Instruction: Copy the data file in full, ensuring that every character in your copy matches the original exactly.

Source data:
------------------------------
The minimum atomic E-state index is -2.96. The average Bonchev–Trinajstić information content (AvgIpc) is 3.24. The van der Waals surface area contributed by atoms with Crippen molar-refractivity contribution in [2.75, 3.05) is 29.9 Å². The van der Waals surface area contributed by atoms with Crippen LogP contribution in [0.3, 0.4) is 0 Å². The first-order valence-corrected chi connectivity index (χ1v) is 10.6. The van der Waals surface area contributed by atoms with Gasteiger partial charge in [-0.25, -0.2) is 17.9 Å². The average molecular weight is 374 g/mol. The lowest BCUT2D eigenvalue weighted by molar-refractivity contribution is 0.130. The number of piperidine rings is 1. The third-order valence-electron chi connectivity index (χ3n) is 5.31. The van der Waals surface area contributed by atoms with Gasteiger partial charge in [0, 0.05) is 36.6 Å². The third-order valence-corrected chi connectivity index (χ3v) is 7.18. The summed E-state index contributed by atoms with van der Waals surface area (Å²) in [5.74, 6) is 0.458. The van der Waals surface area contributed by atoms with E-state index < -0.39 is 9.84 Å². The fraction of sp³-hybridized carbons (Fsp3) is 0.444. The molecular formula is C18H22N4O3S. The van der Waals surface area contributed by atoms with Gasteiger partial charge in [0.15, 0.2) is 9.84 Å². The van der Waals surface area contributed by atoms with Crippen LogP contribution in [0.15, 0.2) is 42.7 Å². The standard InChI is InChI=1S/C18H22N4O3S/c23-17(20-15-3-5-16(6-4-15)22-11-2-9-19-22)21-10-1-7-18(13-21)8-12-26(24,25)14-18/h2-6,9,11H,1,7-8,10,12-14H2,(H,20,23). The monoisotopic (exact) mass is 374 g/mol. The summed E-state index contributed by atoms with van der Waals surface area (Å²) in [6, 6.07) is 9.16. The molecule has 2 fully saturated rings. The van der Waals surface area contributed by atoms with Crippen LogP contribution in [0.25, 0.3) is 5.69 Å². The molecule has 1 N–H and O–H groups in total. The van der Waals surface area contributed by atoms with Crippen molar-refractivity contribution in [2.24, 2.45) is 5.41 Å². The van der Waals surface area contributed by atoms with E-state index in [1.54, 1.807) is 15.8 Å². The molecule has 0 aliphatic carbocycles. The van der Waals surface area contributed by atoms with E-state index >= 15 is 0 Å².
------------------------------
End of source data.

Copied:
The minimum atomic E-state index is -2.96. The average Bonchev–Trinajstić information content (AvgIpc) is 3.24. The van der Waals surface area contributed by atoms with Crippen molar-refractivity contribution in [2.75, 3.05) is 29.9 Å². The van der Waals surface area contributed by atoms with Crippen LogP contribution in [0.3, 0.4) is 0 Å². The first-order valence-corrected chi connectivity index (χ1v) is 10.6. The van der Waals surface area contributed by atoms with Gasteiger partial charge in [-0.25, -0.2) is 17.9 Å². The average molecular weight is 374 g/mol. The lowest BCUT2D eigenvalue weighted by molar-refractivity contribution is 0.130. The number of piperidine rings is 1. The third-order valence-electron chi connectivity index (χ3n) is 5.31. The van der Waals surface area contributed by atoms with Gasteiger partial charge in [0, 0.05) is 36.6 Å². The third-order valence-corrected chi connectivity index (χ3v) is 7.18. The summed E-state index contributed by atoms with van der Waals surface area (Å²) in [5.74, 6) is 0.458. The van der Waals surface area contributed by atoms with E-state index < -0.39 is 9.84 Å². The fraction of sp³-hybridized carbons (Fsp3) is 0.444. The molecular formula is C18H22N4O3S. The van der Waals surface area contributed by atoms with Gasteiger partial charge in [0.15, 0.2) is 9.84 Å². The van der Waals surface area contributed by atoms with Crippen LogP contribution in [0.15, 0.2) is 42.7 Å². The standard InChI is InChI=1S/C18H22N4O3S/c23-17(20-15-3-5-16(6-4-15)22-11-2-9-19-22)21-10-1-7-18(13-21)8-12-26(24,25)14-18/h2-6,9,11H,1,7-8,10,12-14H2,(H,20,23). The monoisotopic (exact) mass is 374 g/mol. The summed E-state index contributed by atoms with van der Waals surface area (Å²) in [6, 6.07) is 9.16. The molecule has 2 fully saturated rings. The van der Waals surface area contributed by atoms with Crippen LogP contribution in [0.25, 0.3) is 5.69 Å². The molecule has 1 N–H and O–H groups in total. The van der Waals surface area contributed by atoms with Crippen molar-refractivity contribution in [2.24, 2.45) is 5.41 Å². The van der Waals surface area contributed by atoms with E-state index in [1.54, 1.807) is 15.8 Å². The molecule has 0 aliphatic carbocycles. The van der Waals surface area contributed by atoms with E-state index >= 15 is 0 Å².